Two resistors and one capacitor are all that is needed to create a low-frequency shelving network. At low frequencies, the capacitor effectively isolates resistor R1 from  resistor R2 and ground, so no attenuation occurs. At high frequencies, the capacitor effectively bridges resistors R1 and R2, creating a voltage divider and reducing the signal by the resistor ratio. 
    The usual approach is to use three gain stages separated by two passive equalization networks, for example, the circuit below. This scheme greatly reduces the gain requirement from each gain stage. For example, you would be hard pressed to find triodes that could realize a gain higher than 70 in the two gain stage scheme, which would yield only a final gain of 50 dB after equalization.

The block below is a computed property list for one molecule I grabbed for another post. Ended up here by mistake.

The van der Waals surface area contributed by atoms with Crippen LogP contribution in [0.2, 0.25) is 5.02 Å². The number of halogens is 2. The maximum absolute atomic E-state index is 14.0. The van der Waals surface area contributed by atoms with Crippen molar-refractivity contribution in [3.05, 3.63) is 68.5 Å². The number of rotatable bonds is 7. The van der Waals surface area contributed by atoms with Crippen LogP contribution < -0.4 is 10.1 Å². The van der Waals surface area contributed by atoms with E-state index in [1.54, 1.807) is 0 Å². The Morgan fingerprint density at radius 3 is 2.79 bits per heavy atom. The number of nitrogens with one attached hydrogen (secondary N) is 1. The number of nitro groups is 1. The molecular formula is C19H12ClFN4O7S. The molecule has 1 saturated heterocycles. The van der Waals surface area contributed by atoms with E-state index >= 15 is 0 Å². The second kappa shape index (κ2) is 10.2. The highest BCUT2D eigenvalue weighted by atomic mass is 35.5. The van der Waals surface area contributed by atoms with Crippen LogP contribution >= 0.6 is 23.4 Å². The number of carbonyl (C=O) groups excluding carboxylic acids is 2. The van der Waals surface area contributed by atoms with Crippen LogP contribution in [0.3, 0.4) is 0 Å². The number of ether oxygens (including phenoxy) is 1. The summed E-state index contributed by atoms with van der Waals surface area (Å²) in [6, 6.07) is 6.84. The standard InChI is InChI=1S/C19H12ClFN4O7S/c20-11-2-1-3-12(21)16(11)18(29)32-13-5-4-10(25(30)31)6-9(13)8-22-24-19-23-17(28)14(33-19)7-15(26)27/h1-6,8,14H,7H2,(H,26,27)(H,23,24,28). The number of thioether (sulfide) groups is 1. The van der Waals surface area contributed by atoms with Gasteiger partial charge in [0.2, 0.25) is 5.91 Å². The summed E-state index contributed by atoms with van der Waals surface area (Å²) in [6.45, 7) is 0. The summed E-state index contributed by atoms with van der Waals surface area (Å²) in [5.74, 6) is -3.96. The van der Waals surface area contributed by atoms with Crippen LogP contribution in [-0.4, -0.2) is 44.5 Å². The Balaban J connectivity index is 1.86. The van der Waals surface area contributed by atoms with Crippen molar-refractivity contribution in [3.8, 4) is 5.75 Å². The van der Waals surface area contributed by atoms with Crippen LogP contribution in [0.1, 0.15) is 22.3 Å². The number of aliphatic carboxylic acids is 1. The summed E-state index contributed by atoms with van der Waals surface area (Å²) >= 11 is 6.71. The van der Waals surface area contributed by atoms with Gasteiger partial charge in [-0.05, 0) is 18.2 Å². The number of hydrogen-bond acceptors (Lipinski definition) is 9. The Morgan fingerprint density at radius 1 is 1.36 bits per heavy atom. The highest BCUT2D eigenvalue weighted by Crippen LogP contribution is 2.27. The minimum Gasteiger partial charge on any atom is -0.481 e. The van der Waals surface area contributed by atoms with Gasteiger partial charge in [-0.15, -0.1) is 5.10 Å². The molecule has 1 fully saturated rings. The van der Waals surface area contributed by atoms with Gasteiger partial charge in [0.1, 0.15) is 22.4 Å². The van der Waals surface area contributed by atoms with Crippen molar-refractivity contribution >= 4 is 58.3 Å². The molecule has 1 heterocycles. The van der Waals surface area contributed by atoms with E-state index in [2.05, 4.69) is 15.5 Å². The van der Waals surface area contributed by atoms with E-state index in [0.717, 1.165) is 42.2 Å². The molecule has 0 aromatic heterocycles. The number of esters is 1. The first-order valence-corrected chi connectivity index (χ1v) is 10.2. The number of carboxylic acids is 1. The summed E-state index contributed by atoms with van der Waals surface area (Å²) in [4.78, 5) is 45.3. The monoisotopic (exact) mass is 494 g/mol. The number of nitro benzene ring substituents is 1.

But that same 50 dB of gain could be had by cascading three stages with a gain of 15 times the input (23 dB).  In the circuit below, each 6DJ8-based grounded-cathode amplifier achieves a gain of 25 (+28 dB) in this circuit, which brings the total gain to +64 dB after equalization!
    If the values of the shelving network and the low-pass filter do not look correct, for example, 98.7k instead of 90k and 7.55k instead of 7.5k, the reason is that these values have been adjusted to compensate for the 1M grid resistors that follow and are effectively in parallel with the resistors. Thus, 1M in parallel with 100k yields 90k and 1M in parallel with 7.55k yields 7.5k. (Actually, we should also include each cathode follower's output impedance in the mix; be sure to read the last page)

Split Equalization Passive Preamps
      Like the active alternative, the passive equalization network can be split into two sections, one covering the 50 to 500-Hz shelving function and another covering the 2122-Hz low-pass transition point.

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